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National Security

FP Exclusive: Did Assad cross a red line by using chemical weapons? Israeli analyst: it’s more likely a form of tear gas; Hagel, on his way; Panetta to the Pope: “pray for me”; Jakes is back at Hack n’ Flack and a little more.

Did Assad use chemical weapons last month? An American cable from U.S. diplomats in Turkey says Syrian President Bashar al-Assad likely used chemical weapons against his own people Dec. 23 in the city of Homs. The Cable's Josh Rogin reports that American diplomats in Turkey conducted a previously undisclosed, intensive investigation into claims that Assad used chemical weapons and made what an Obama administration official who reviewed the cable called a "compelling case" that Assad's military forces had indeed used a deadly form of poison gas. The cable was signed by the U.S. consul general in Istanbul, Scott Frederic Kilner, and sent to the State Department in Washington last week. The story was picked up by The New York Times and other sites.

Kilner's report detailed the conclusions of a series of interviews with activists, doctors, and defectors in what Rogin was told by an administration official was one of the most comprehensive efforts by the American government to investigate claims by internal Syrian sources. The interviews included one from a defector named Mustafa al-Sheikh, who was once a major general in Assad's army and a key official in the Syrian military's WMD program. Rogin reported that the symptoms seen in Homs match the effects of Agent 15, a CX-level incapacitating agent. Two doctors who were on the scene Dec. 23 in Homns whom Rogin interviewed said it may or may not have been Agent 15, but it was definitely a chemical weapon, not tear gas.

An Obama administration official to The Cable: "We can't definitively say 100 percent, but Syrian contacts made a compelling case that Agent 15 was used in Homs on Dec. 23."

But the White House and Pentagon dismissed the report, responding based on the similar talking points: "Media reports regarding alleged chemical weapons incidents in Syria have not been consistent with what we believe to be true about the Syrian chemical weapons program. The Secretary of Defense has said that if the Assad regime uses chemical weapons, or fails to meet its obligation to secure them, they will be held accountable," the Pentagon's Lt. Col. Steve Warren told Situation Report.

Israeli analyst Ely Karmon told Situation Report that he does not believe that Assad used chemical weapons in the incident described by the American cable. "Perhaps he used some stronger tear gas," Karmon said, adding that in certain conditions such gas can be fatal. Karmon is a senior research scholar at the Institute for Counter-Terrorism at the Interdisciplinary Center in Herzliya, Israel. He lectures on terrorism and teaches a course on chemical, biological, radiological and nuclear terrorism and serves as an adviser to the Israeli Ministry of Defense.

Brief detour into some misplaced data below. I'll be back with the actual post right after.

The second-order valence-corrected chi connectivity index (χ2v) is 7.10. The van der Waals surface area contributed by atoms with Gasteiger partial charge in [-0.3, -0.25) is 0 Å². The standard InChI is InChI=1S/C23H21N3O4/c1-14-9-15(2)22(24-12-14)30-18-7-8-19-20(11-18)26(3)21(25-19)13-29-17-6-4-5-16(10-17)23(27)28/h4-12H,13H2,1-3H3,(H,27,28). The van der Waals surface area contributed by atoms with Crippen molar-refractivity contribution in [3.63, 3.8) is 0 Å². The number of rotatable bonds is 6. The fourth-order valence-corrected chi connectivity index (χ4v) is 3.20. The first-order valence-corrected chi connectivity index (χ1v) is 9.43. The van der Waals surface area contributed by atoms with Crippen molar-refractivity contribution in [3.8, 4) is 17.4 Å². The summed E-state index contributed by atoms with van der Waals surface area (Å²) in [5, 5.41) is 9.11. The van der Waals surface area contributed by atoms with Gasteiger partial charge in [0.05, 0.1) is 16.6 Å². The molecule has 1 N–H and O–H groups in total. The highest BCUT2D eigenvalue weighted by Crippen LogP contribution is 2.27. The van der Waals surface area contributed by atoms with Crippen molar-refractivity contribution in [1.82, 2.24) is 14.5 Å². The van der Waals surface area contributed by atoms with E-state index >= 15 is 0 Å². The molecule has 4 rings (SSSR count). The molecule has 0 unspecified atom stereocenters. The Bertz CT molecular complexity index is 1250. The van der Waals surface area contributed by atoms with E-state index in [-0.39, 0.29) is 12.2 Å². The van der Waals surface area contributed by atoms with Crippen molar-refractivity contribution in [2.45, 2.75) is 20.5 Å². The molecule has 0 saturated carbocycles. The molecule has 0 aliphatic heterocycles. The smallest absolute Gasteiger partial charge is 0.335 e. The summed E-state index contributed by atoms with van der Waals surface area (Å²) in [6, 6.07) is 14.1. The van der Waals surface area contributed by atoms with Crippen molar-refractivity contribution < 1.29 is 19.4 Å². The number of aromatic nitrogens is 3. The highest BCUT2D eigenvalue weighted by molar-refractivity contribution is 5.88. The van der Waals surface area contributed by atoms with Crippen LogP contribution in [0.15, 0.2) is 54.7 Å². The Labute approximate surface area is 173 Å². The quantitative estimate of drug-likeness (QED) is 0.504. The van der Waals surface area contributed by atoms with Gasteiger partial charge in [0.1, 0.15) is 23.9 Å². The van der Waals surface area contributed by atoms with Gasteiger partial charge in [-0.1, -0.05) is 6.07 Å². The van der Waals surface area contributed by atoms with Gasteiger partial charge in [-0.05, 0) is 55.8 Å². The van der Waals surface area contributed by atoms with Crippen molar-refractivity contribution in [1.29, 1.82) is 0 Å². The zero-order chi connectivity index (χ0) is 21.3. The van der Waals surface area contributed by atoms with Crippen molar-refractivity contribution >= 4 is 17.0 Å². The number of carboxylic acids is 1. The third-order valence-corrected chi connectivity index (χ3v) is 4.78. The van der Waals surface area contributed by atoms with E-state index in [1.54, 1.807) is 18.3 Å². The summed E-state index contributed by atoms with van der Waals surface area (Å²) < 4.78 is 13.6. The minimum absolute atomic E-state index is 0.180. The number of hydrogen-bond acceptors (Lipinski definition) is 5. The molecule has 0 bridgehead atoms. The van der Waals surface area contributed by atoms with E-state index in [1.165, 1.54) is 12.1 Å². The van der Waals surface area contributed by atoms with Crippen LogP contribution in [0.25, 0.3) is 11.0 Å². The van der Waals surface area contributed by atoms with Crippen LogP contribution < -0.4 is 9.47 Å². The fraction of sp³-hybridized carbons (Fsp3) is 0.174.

Assad knows the use of chemical weapons is a red line for the U.S. and has no real incentive to use them, he said. "The regime has no interest in using chemical weapons because they know this is a clear red line and it could produce a military intervention, even by NATO, or by the Turks, who have been preparing for a long period of time for such a scenario." Karmon believes the real threat is the enriched nuclear material available in Syria that, left unguarded, could be passed into Iran. Rogin's report - http://atfp.co/VYXUiB

An important Sunni ally was killed in a suicide bombing. An Iraqi member of parliament who had also been the leader of a local council during the Anbar awakening, Efan al Essawi, was killed in a suicide attack yesterday. Essawi was part of the U.S.-backed group of Sunnis who switched sides and helped the U.S. fight al Qaeda in Iraq, a shift credited as a turning point in the Iraq war. Essawi and a bodyguard were killed by a man.disguised as a construction worker, who approached them at a construction site and blew himself up. NYT: "Over the past few weeks, thousands of Sunnis have staged protests, mostly in Anbar, to show their anger against the government. They and senior opposition politicians have made repeated calls for Mr. Maliki to resign." http://nyti.ms/W6noIL

Welcome to Wednesday's edition of Situation Report. Follow me @glubold. Or hit me anytime at gordon.lubold@foreignpolicy.com. And sign up for Situation Report here: http://bit.ly/NCN9uN or just send me an e-mail and I'll put you on the list. And if you have a report, piece of news, or tidbit you want teased, send it to us early for maximum tease.

Panetta is in Rome. Defense Secretary Leon Panetta continued his final trip, in Europe, and met with Pope Benedict XVI. After an event at the Vatican at which the Pope presided,, Panetta walked the steps at the Pius VI Audience Hall to greet the Pope, Situation Report was told. Benedict thanked Panetta, telling him, "Thank you for helping to protect the world." Panetta's reply: "Pray for me."

Situation Report corrects: We reported yesterday, mistakenly it turns out, that Panetta visited Air Base Lajes in Portugal. He didn't visit the base, but discussed the downsizing of the mission there when he met with the Portuguese. We regret the error.

AP's Lara Jakes is back from Baghdad and working as a national security writer in AP's DC bureau. And Thursday, between 6-10 p.m., the Hack and Flack will gather to honor Jakes, who is the group's founding hack. (For those who don't know, the group is for D.C. "news breakers, makers and other invited guests.") This Hack and Flack will be at Fire & Sage at the Marriot at 775 12th St. NW. Send an e-mail to Marc Raimondi at RSVP@harris.com. Contribution: $10 for the sliders, wings, fries, chips/dips, veggie platter, and then it's a cash bar at happy hour prices all night. Follow them at @washingtonflack. Jakes, who recently returned after three years in Baghdad working for the AP bureau there: "I loved being in Baghdad, but if I'd stayed any longer I would be competing for Iraqi citizenship with Vice President Biden, who always claimed he deserved it due to how often he visited."